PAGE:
Jackson Hole’s largest elk herd is thriving and appears to have grown slightly over the past year after hunters had a historically tough time finding animals and filling tags.

Wyoming Game and Fish Department harvest data for 2019 estimates that 794 hunters who targeted zones roamed by the Jackson Elk Herd found success and filled their freezer.

“That’s about half of what it normally is,” Game and Fish wildlife biologist Aly Courtemanch said. “Usually, there’s more like 1,500 or 1,600 elk harvested, both bulls and cows.”

The 30-year average harvest in the Jackson Herd is 2,098 elk, though the kill hasn’t surpassed 2,000 since the early 2000s — when the herd size started shrinking by design.

Fall 2019 elk hunts were slow across the board.

The mature bull harvest in early September and October hunts in the mountains east and north of Jackson was down slightly: There were 554 killed in 2019, well shy of the 30-year average, 877 bulls.

But it was the late-season hunts, aimed at reducing the population by targeting cows and calves, that were especially uneventful for hunters. State harvest data estimates that 207 cows and 25 calves were killed combined in late season hunts in places like the National Elk Refuge, Grand Teton National Park and private land along Spring Gulch Road. The cow harvest was just 22% of the 30-year average; calves killed in the valley amounted to 10% of the long-term average.

It’s not yet clear if Jackson Hole’s slow harvest was an aberration, because Game and Fish hasn’t yet released its statewide harvest reports for elk. Locally, weather likely played a role.

“There were warm temperatures and a really mild November,” Courtemanch said. “Really late migration.”

Many of the wapiti that went on to live another day, or year, were later detected in the state’s “classification” of the Jackson Elk Herd, an animal-by-animal count from the ground and helicopter that wrapped up a couple weeks ago.

Tallying animals attracted to the Elk Refuge, Gros Ventre feedgrounds and open range, Courtemanch and her colleagues came up with 10,985 elk — just 15 animals shy of the 11,000-animal herd objective. (The Jackson Hole Daily reported last week that there were 10,927 elk counted in the herd, but the total was upped by 58 animals this week after Game and Fish confirmed it missed a group on Burro Hill in Buffalo Valley.)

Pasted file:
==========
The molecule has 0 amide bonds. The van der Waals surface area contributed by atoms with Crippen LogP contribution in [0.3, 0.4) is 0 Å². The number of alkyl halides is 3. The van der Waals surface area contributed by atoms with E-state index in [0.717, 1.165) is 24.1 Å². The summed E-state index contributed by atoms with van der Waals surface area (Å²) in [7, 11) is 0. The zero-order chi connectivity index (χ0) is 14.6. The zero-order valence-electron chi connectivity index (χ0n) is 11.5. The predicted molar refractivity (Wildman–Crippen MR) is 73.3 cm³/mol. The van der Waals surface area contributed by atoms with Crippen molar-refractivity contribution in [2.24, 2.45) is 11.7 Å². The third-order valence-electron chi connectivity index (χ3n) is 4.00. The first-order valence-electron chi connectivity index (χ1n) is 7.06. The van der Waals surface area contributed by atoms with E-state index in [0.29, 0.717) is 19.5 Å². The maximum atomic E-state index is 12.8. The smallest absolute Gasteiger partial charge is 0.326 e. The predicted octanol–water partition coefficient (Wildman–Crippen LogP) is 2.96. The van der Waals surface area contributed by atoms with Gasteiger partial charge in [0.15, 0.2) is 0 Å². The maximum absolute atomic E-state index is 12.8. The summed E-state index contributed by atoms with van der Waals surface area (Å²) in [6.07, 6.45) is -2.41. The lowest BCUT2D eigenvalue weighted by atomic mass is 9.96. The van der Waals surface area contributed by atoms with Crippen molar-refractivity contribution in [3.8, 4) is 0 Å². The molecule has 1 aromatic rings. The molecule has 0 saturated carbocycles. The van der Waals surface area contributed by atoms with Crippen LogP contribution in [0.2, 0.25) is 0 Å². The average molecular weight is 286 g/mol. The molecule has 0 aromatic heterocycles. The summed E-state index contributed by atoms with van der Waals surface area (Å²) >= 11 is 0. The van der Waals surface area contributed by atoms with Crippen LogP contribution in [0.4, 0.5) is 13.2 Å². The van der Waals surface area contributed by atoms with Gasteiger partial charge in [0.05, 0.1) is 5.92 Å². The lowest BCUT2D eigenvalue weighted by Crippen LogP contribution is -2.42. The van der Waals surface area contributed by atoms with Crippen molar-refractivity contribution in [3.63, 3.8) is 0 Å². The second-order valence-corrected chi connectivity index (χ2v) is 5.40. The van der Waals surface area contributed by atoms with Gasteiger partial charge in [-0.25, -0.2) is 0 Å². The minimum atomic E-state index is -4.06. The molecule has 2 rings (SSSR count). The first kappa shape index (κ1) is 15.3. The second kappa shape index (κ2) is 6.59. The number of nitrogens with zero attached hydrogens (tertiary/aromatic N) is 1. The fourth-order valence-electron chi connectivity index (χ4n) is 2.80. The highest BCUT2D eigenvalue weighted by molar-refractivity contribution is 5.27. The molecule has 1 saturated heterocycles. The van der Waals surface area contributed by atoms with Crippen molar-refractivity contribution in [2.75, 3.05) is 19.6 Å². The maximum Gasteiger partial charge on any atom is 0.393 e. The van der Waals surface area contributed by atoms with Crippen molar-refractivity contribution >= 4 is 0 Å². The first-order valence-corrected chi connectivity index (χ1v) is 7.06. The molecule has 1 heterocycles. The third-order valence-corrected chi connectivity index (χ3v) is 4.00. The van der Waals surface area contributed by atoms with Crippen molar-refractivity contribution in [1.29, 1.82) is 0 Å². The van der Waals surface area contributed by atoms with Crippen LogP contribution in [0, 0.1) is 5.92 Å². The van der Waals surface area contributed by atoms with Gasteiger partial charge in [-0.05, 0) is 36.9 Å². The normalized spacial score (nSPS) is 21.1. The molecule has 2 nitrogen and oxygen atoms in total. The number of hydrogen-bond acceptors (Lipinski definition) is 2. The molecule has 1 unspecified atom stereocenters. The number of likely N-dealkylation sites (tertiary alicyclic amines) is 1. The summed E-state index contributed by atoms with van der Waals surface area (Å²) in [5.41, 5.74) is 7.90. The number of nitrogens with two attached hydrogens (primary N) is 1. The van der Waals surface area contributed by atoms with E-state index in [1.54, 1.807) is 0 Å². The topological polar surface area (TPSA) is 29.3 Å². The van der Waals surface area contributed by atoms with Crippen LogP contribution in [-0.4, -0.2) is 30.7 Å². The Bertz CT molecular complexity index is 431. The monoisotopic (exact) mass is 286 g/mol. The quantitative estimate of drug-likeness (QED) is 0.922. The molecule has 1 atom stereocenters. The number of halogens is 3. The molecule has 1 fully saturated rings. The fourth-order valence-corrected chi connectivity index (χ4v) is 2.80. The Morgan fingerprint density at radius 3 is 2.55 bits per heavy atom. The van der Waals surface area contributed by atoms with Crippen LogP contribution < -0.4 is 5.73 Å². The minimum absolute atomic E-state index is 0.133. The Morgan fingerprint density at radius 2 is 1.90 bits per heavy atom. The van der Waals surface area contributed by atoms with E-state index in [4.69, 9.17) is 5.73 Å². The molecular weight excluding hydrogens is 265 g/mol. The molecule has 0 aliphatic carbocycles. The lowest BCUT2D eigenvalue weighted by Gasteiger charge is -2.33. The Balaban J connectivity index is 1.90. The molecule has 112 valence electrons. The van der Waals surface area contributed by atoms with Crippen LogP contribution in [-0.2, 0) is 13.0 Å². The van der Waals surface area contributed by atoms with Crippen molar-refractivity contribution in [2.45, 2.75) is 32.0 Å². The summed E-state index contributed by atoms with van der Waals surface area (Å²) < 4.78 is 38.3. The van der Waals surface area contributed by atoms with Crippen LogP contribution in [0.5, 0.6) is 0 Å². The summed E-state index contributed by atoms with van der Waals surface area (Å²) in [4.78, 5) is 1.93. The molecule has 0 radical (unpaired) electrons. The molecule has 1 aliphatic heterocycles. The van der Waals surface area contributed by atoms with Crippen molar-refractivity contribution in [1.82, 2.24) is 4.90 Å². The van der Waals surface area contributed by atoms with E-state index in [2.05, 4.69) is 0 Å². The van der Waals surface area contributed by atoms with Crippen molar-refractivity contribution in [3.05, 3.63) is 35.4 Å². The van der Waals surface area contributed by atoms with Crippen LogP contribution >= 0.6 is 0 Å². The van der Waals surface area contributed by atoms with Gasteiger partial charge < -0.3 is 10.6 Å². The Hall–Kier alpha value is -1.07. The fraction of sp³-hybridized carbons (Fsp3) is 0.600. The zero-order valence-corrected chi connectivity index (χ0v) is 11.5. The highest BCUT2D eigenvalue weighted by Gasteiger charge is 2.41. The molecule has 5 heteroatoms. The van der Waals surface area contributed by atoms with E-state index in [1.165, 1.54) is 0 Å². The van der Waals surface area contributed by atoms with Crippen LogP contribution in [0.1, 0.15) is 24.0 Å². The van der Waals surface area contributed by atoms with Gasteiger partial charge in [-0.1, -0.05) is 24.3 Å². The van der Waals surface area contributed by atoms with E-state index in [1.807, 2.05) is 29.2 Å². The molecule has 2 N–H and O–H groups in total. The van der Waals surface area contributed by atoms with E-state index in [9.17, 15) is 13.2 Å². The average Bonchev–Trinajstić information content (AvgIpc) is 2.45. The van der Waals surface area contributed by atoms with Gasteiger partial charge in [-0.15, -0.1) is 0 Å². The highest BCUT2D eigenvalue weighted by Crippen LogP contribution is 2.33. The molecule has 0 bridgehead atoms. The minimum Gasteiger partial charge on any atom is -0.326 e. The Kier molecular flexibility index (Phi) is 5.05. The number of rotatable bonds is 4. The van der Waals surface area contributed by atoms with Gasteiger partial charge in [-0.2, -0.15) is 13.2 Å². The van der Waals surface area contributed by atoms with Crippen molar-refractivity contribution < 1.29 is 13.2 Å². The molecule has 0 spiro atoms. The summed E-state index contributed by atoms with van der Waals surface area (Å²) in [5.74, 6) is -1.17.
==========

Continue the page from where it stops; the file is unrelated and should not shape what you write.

Game and Fish does not estimate a population size for the Jackson Elk Herd, relying instead on a hard trend count and the idea that the vast majority of animals are detected.

“Harvest was low, so [the population] did probably increase some,” Courtemanch said. “It was the highest count we’ve had since 2013.

“But it’s hard to speculate,” she said, “because there are a lot of other factors that go into elk numbers than just harvest.”

The previous winter’s count, dating to February 2019, turned up 9,627 elk, but the likelihood is that the 1,300-animal difference was more due to the herds being more distributed on the landscape last winter and thus easier to miss from a helicopter.

The Jackson Elk Herd has been generally stable in size over the past decade, hovering right around the herd goal. Its distribution, however, has been more in flux and less desirable. A trend of animals piling onto the National Elk Refuge continued this winter, when the count came in at 8,095 animals on the feed lines, 62% higher than the refuge’s own goal.